Second Period: Still a slow pace but Gadhiev is struggling with Green's handfight. Beautifully sets up a double and finishes all the way across the mat. 1:34 to go. Green puts on the clock at 1:08. Final 23, Green leading 3-1. Single by Gadzhiev, on the edge, tries to limp arm, and they go out. Green kicked his leg out, lands on his butt. They go 2, Bryan Snyder challenges. Ruled a takedown, Green loses 4-3. No idea how they came to that conclusion.

Match 4 - J'den Cox vs Mohammed Fardj (ALG)

First Period: Stepout Cox, 1:15 in. Takedown and a series of guts finishes it off. He's incredible. One of the most dominant wrestlers in the world.


Great one on D. World champ in 2017 and bronze last year, Zurbai Iakobishvili (GEO) vs Russian youngster David Baev. No points in the first period. Caution+1 into the takedown and Baev leads 3-0 with 4:23 left, they're on the mat. Baev has an underrated gut wrench, he's up 5-0. That's how it stands at the break. Iakobishvili on the clock. Baev snakes the leg and goes up 7-0, amazing transition. Final minute now. Over on A, Batirov beats Mustafayev. We will be rooting for him to lose to Poland next round. Baev wins 7-0.

Sara Dosho beats Nigeria by criteria to qualify for the Olympics.

Match 5 - Nick Gwiazdowski vs Yadollah Mohebbi (IRI)

First Period: Nick beat Mohebbi 5-4 at worlds in 2017. Another sign breaks after Gwiz runs Mohebbi out on a snatch single. Shot by Gwiz good defense by Mohebbi to break the lock and no point, two minutes in. Iranian underhook and Gwiz gets run out, Caution+1. Another shot stuffed by Iran.

Second Period: Another single for Gwiz and this time he doesn't get stuck under, runs him out for 1. Final two minutes here. Gwiz gets stuck under again, but this time gives up the stepout. The difference in this match is how quickly Nick can get the foot up off the mat. Last-minute here, Gwiz needs a stepout. Gwiz dances on the edge, doesn't give it up. In on the low single and Gwiz gets crotch locked. He loses 5-2.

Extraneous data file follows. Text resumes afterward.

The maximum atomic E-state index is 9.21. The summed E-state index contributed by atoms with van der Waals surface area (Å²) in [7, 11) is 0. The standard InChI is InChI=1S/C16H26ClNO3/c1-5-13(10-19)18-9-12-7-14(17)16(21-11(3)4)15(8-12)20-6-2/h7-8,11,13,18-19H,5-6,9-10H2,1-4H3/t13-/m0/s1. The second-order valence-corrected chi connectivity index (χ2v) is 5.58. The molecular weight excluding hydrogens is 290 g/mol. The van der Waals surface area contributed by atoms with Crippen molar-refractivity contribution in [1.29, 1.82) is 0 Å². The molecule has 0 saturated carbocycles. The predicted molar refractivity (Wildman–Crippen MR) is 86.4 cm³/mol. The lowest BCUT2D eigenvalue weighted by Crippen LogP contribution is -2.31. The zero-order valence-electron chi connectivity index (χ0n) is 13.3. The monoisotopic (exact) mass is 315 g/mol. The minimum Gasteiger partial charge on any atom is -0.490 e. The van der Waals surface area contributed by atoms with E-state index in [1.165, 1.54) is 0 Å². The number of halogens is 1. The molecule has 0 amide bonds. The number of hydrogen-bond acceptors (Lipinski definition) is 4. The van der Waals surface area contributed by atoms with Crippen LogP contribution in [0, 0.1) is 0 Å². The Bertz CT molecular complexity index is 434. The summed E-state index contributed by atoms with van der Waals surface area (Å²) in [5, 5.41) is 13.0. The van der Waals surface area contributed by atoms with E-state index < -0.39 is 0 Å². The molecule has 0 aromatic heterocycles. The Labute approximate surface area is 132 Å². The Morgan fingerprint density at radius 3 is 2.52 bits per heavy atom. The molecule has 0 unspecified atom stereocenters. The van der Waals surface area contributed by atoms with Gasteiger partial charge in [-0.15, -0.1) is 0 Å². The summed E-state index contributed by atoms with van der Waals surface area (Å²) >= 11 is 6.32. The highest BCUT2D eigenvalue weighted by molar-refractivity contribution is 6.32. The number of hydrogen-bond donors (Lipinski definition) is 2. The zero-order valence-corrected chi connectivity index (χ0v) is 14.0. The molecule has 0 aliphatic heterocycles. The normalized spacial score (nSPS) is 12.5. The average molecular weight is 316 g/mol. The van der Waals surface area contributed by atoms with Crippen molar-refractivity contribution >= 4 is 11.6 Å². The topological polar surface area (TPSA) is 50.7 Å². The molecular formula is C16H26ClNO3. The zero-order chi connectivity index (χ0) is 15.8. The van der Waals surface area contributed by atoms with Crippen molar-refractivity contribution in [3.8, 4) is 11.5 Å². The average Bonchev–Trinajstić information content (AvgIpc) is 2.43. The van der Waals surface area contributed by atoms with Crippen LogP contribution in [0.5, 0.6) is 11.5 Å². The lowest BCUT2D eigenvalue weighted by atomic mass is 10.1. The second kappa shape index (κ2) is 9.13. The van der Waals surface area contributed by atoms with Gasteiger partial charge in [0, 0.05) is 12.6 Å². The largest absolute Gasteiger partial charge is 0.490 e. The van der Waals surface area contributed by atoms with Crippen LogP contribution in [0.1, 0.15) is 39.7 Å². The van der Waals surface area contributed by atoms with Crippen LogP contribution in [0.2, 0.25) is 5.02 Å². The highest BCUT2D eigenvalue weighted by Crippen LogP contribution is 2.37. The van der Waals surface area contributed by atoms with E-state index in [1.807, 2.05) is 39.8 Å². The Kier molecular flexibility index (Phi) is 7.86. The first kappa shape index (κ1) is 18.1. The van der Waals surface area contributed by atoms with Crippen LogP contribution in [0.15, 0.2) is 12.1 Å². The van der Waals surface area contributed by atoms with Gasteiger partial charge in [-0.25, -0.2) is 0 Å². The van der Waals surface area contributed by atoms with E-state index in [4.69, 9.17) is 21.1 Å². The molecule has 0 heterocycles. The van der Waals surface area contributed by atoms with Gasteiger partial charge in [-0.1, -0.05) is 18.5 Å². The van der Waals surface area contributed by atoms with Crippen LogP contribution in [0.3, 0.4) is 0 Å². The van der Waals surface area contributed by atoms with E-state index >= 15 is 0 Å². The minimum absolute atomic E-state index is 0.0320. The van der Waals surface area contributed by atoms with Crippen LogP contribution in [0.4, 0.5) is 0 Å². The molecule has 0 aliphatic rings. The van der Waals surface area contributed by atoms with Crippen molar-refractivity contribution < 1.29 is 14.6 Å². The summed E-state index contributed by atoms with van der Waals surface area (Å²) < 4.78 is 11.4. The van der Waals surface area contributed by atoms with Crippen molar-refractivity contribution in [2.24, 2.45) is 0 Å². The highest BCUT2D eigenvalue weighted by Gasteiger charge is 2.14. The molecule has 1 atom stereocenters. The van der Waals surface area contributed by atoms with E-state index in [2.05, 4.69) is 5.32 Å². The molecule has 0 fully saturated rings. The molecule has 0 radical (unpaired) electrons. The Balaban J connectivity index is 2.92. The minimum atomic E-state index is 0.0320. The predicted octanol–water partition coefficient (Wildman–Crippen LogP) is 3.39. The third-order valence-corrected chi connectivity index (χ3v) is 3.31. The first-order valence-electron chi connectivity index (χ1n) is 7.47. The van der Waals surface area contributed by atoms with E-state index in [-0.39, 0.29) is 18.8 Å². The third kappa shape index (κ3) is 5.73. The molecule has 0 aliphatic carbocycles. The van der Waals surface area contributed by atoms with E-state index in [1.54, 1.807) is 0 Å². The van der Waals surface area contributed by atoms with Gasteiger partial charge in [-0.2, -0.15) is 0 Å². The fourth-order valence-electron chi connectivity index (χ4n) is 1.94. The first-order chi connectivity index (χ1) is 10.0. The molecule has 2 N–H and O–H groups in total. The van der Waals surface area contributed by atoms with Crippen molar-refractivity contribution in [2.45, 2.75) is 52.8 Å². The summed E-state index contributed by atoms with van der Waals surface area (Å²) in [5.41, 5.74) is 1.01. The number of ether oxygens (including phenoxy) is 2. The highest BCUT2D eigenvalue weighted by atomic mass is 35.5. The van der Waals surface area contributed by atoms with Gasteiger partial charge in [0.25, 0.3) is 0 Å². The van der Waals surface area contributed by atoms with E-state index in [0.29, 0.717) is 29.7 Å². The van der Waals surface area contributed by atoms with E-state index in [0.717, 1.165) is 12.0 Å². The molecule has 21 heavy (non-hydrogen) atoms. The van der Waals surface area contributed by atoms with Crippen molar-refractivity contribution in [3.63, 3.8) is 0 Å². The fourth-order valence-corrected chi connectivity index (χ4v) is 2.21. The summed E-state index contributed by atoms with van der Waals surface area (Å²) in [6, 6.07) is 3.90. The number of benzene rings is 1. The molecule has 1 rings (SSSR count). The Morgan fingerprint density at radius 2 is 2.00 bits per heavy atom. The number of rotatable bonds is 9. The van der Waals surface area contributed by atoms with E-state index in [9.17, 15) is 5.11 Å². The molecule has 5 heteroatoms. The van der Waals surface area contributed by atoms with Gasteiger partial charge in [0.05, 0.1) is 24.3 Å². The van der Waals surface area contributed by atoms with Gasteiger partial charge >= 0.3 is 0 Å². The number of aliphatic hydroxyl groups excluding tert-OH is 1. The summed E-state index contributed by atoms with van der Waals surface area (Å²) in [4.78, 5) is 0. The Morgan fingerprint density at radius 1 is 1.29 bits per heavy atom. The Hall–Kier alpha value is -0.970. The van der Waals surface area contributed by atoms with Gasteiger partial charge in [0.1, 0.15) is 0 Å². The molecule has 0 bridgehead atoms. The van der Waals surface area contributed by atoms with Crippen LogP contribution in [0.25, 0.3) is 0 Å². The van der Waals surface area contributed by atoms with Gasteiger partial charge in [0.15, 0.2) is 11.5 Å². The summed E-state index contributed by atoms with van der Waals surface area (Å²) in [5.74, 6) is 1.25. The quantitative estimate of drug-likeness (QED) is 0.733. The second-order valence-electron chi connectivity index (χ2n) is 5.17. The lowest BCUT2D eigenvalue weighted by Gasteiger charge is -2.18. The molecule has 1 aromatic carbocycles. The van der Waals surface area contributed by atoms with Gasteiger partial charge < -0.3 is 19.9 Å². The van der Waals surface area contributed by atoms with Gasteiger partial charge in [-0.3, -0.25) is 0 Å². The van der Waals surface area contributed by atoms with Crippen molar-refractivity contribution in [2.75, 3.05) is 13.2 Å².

Petriashvili with a tech in his first match. Otoguro shuts down in the second but beats Bahrain 6-1 to qualify for the Olympics. Yukako Kawai (JPN) up 1-0 on the break against four-time world medalist Yulia Tkach (UKR) in the match to qualify for the Olympics. Taha Akgul wins 8-0 on B. Kawai wins 3-0 and qualifies at 62kg. Japan secures Olympic quotas at five of the six weights in women's freestyle.

Match 6 - Jordan Burroughs vs Murad Kuramagomedov (HUN)

First Period: Hungary takes Burroughs down 30 seconds in. Kuramagomedov chased him around the mat but no stepout. Short misdirection timed well, in on JB's right leg, drives him out and they award two. Burroughs trails 4-0 at the break, needs to find some offense in the second.

Second Period: Back to it. Jordan pulls him into a front headlock. They stop it for JB to toss his nose plug, 30 seconds in. The Hungarian is keeping distance and gets hit for passive at 2:10. Classic Burroughs. Plays the edge, baits him, attacks left leg off the elbow, switches to a double and the former Russian lands on his butt. Chairman goes 4, Hungary challenges. One point lead for Burroughs after the lost challenge. Kuramagomedov chases him, but grounded. He's furious. Burroughs holding center. Final minute now. Attention against Burroughs, 54 left. Single and JB knee pounds him out. Stepout and the Hungarian looks broken. Last 30 seconds. Stopped multiple times, I think Kuramagomedov wanted a Caution+1. Stops in the last five seconds and doesn't even try to take him down. Burroughs wins 6-4, into the quarters.